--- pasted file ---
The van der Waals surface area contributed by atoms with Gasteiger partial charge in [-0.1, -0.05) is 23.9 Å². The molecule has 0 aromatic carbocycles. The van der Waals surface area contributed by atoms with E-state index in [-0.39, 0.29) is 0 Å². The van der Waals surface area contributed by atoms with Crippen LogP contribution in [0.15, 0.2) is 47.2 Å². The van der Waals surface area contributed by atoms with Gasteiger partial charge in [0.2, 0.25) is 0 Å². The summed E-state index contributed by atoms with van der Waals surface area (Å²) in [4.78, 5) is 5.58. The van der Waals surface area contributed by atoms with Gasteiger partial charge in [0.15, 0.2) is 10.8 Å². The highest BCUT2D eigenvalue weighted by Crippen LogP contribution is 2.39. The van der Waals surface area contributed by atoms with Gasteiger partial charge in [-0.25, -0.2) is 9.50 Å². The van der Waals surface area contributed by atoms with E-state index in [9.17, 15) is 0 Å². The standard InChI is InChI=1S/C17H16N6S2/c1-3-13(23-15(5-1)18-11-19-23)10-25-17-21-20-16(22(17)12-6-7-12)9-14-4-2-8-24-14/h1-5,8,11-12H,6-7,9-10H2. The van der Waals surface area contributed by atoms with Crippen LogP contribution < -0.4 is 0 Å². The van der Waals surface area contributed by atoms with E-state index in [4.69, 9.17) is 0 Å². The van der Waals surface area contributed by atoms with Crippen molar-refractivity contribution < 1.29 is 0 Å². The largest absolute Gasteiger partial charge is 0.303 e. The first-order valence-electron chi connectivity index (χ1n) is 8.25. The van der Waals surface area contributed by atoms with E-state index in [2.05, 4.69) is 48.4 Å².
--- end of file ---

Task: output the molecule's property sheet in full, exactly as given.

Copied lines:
The van der Waals surface area contributed by atoms with Gasteiger partial charge in [-0.1, -0.05) is 23.9 Å². The molecule has 0 aromatic carbocycles. The van der Waals surface area contributed by atoms with E-state index in [-0.39, 0.29) is 0 Å². The van der Waals surface area contributed by atoms with Crippen LogP contribution in [0.15, 0.2) is 47.2 Å². The van der Waals surface area contributed by atoms with Gasteiger partial charge in [0.2, 0.25) is 0 Å². The summed E-state index contributed by atoms with van der Waals surface area (Å²) in [4.78, 5) is 5.58. The van der Waals surface area contributed by atoms with Gasteiger partial charge in [0.15, 0.2) is 10.8 Å². The highest BCUT2D eigenvalue weighted by Crippen LogP contribution is 2.39. The van der Waals surface area contributed by atoms with Gasteiger partial charge in [-0.25, -0.2) is 9.50 Å². The van der Waals surface area contributed by atoms with E-state index in [9.17, 15) is 0 Å². The standard InChI is InChI=1S/C17H16N6S2/c1-3-13(23-15(5-1)18-11-19-23)10-25-17-21-20-16(22(17)12-6-7-12)9-14-4-2-8-24-14/h1-5,8,11-12H,6-7,9-10H2. The van der Waals surface area contributed by atoms with Crippen LogP contribution < -0.4 is 0 Å². The van der Waals surface area contributed by atoms with E-state index in [4.69, 9.17) is 0 Å². The van der Waals surface area contributed by atoms with Crippen molar-refractivity contribution < 1.29 is 0 Å². The largest absolute Gasteiger partial charge is 0.303 e. The first-order valence-electron chi connectivity index (χ1n) is 8.25. The van der Waals surface area contributed by atoms with E-state index in [2.05, 4.69) is 48.4 Å².